Three Imaginary Girls

Seattle's Indie-Pop Press – Music Reviews, Film Reviews, and Big Fun

mclusky has a special place in my heart. I still include their 2002 release, mclusky do dallas on the list of staples I recommend to anyone. Not to mention I have them to thank for all the uses for the word cunt and how it's applicable to nearly any situation {except for when you meet your boyfriend's parents the first time}.

And to return to Seattle with some folks from Portland {the Standard} and Manchester {Oceansize}… well, I was jimmy-crack-fucking-whore excited.

First up, the Standard. A meek lot whose mission statement for the evening was to mesmerize the audience with their haunting, complex songs rather than overtly entertain or connect with the onlookers. Their meticulous attention to detail made their sharp-cutting guitar plucks and syncopated forthright rhythm section feel lush and grandiose. There was not a sing-along chorus or flashy G-chord strum in their set.

For the group — and lead singer Tim Putnam especially — the songs possessed them. Another demon was exorcized from their bodies with each calculated note, with concentrated fixation on their instruments, expressively twitching eyebrows, and solemn demeanor. I was swept up in their methodic conjuring.

I have no idea what the lyrics were, but they sounded like they are pages from Putnam's diary. His tremulous inflection was nothing if not expressive and full of confession and sorrow. At times, the fragility and expressive characteristic that separated his vocals from other confessionals took form of an unmistakable goat-sound. {Note: I write this with the utmost respect and adoration and I know full well that I am going to be struck down by lightening.} This slightly hampered the experience for me, but the guys I was with enjoyed their no-frills, anti-emo approach to exorcism. One imaginary boy was quoted as saying, "The Standard are amazing."

Oceansize. Photo by Ryan Schierling.Over the past few months, I've had numerous emails sent my way touting Oceansize's "daring, genuinely progressive noise." As with most sweeping PR statements, that particular claim isn't wholly true or false. Their music is genuine. And noise. Daring, perhaps. They've explored ground that has been individually covered by others, but I think their mix of Muse, Tool, Sting, and King Crimson is the first of its kind. Their self-absorbed stage presence did intensify the experience for onlookers, but, personally, I found it creepy in parts.

The guys in the first four rows were loving it. The majestic guitar swirls, nonsensical use of metaphors and faux experimentation left them screaming things like "You're the best!" and "I love you!" To which I exclaim, "Congratulations! Good for you! Give me some fucking mclusky!" 

With a fresh and appropriate amount of genuine acerbity in my system, I witnessed my second coming of the Welsh trio mclusky. Not much has changed {or tamed} since last we spoke of the m-boys… except that now they have a legion {500+} of sweaty, rambunctious, fans who find comfort in each and every lyric in the mclusky catalog.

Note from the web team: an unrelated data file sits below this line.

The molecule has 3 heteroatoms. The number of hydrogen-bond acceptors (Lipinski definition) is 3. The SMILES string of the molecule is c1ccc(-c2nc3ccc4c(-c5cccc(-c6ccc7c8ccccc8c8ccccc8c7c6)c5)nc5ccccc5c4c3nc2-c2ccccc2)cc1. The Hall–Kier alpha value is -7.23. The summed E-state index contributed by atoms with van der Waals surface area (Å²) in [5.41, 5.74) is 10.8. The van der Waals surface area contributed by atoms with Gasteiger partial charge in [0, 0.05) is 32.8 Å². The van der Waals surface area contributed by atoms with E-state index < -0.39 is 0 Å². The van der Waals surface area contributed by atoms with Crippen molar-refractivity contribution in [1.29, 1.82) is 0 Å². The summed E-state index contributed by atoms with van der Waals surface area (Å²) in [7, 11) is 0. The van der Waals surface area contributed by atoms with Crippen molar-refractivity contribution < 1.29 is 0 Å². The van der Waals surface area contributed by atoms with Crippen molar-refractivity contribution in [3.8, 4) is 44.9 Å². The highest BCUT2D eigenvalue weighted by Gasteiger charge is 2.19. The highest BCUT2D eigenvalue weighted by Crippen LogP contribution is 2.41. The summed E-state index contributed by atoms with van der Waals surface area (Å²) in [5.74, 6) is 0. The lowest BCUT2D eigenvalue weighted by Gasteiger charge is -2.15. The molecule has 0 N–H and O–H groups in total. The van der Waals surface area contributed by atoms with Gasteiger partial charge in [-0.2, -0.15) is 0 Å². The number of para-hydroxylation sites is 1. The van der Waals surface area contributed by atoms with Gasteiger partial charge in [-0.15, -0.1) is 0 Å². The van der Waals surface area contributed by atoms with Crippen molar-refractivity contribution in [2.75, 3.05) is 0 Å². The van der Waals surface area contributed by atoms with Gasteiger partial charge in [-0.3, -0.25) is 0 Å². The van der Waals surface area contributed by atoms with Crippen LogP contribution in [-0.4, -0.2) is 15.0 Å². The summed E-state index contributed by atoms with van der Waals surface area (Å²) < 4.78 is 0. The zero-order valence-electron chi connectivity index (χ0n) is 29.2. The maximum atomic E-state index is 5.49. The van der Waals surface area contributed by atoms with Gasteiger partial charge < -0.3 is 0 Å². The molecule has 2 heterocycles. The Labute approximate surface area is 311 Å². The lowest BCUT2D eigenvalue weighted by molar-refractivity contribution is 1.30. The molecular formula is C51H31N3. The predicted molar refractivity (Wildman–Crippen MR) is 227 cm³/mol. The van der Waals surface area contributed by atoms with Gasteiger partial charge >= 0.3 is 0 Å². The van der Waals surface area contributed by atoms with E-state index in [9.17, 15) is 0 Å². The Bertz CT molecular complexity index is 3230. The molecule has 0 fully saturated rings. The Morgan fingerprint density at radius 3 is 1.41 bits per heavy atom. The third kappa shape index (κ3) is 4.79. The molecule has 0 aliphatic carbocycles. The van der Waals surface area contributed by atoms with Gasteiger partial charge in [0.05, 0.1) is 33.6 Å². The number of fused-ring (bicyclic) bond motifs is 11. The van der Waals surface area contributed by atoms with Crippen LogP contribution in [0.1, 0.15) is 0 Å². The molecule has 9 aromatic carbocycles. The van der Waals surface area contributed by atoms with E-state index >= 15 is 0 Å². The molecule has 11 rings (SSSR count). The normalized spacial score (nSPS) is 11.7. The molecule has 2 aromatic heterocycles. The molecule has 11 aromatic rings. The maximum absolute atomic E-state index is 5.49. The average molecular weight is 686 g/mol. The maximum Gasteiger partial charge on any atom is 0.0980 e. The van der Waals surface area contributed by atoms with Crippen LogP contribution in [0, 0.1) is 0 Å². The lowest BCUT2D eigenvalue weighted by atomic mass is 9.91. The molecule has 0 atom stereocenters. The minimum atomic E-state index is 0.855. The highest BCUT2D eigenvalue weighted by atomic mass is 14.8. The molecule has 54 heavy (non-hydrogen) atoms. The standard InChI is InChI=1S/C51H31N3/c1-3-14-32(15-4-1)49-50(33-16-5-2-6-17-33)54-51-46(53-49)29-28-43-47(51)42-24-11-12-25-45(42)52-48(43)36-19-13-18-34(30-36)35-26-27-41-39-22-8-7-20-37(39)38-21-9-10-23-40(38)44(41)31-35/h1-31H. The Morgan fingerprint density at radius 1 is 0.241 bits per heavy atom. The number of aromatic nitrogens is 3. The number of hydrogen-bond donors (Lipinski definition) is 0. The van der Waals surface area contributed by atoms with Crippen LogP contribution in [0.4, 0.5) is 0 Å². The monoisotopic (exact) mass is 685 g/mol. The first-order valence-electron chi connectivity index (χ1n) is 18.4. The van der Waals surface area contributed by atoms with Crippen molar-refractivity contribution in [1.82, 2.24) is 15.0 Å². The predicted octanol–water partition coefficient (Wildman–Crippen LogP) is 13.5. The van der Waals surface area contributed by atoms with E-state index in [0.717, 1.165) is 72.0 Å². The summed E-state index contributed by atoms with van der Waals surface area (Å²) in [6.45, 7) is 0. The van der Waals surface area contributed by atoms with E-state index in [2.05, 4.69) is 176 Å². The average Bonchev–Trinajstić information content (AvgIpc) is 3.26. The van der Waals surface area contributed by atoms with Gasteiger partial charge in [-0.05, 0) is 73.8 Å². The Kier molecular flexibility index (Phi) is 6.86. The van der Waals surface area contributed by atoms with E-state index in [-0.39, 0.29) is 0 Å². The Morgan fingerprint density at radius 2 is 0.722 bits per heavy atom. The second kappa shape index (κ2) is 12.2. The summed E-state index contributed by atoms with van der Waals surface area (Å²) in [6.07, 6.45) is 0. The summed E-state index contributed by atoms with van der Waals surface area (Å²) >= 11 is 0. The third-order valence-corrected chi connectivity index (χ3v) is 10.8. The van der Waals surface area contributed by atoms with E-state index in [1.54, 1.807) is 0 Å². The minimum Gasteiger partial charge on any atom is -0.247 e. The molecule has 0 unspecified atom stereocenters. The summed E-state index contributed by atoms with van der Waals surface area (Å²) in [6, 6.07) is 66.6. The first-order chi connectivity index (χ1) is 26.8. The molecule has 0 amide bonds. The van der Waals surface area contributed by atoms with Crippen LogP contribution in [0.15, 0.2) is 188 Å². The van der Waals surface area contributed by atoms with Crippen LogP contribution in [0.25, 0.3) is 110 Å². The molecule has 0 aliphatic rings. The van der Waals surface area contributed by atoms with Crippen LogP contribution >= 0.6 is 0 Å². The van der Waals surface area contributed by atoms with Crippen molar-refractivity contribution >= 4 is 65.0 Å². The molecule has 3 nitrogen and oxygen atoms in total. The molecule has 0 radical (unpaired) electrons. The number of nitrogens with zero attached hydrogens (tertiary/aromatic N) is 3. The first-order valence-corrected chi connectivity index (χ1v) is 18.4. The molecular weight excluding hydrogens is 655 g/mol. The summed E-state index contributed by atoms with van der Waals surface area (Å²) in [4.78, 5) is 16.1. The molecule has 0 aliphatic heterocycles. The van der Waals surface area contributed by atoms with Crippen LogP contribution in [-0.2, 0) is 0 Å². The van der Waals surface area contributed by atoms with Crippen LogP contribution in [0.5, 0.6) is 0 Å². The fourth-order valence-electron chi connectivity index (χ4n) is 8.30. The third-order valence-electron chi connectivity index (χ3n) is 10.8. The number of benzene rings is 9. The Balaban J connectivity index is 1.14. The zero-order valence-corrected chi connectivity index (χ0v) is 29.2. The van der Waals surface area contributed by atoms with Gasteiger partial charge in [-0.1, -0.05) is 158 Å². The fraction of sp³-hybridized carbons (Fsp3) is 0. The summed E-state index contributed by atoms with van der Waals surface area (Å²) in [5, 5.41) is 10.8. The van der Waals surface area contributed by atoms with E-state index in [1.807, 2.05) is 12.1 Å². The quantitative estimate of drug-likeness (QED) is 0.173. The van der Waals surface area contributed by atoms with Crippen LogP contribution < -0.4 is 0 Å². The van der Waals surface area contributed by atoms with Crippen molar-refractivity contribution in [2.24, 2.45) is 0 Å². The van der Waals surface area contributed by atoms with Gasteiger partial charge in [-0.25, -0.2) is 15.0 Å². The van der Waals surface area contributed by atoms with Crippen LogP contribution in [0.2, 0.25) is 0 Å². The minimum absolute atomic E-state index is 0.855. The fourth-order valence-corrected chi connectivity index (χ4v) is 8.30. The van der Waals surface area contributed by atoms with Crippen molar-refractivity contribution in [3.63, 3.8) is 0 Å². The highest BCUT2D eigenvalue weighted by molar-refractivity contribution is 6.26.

And justifiably so. They bestow an intense assault of effortless anthems that are addictive, genuine, and cozy. The lyrics explore their their cut-and-dry opinions on topics of over-consumption, war, mass media, and sex criminals. 

mclusky. mclusky. Photo by Ryan Schierling. I am not sure if it's because their messages are delivered with such force or because of the direct verbiage they use, but each insightful nugget of political discourse and social commentary is impassioned enough to instigate a reaction from the most apathetic hardheaded punk. Who needs weepy passive allegories when mclusky can get a roomful of Seattle-ites to sing along with verses like "All of your tales are lies" and "Thorazine given in your food will stop the headaches"? They even made a deal with the audience, "We'll take care of Blair if you take care of Bush!" Fucking cunt! I'm IN!

Substantiating the verbal message were the most commanding bass lines I've experienced in some time. Bassist Jon Chappell drove each song with unabashed pounding and potency. The drums supported him with a constant and consistent thunderous roar. Lead singer Falco's guitar was poked and jabbed to release a crackling wail that harmonized with his screeches and moans. They used timing and sparseness to their advantage and turned uncomfortable dissonance into melodic carols.

They still earn the obvious Pixies and Jesus Lizard comparisons but have intensified the Black Francis frenzied screams and JL bare-bones descants with ferocity that is near numbing. Their delivery of 2002's "Lightsaber Cocksucking Blues" and "Alan Is A Cowboy Killer" had the crowd pumping fists and moshing into standers-by. I haven't seen a crowd that unabashed since the Hives came to Seattle. It was comforting to see masses aggressively manic with enthusiasm.

In sum, the mclusky lightsaber-concoction created moments in time that left me feeling exhilarated, exhausted, pissed off, and content. When the show ended, I felt fully awake for the first time. Ready to conquer the world… after that shower.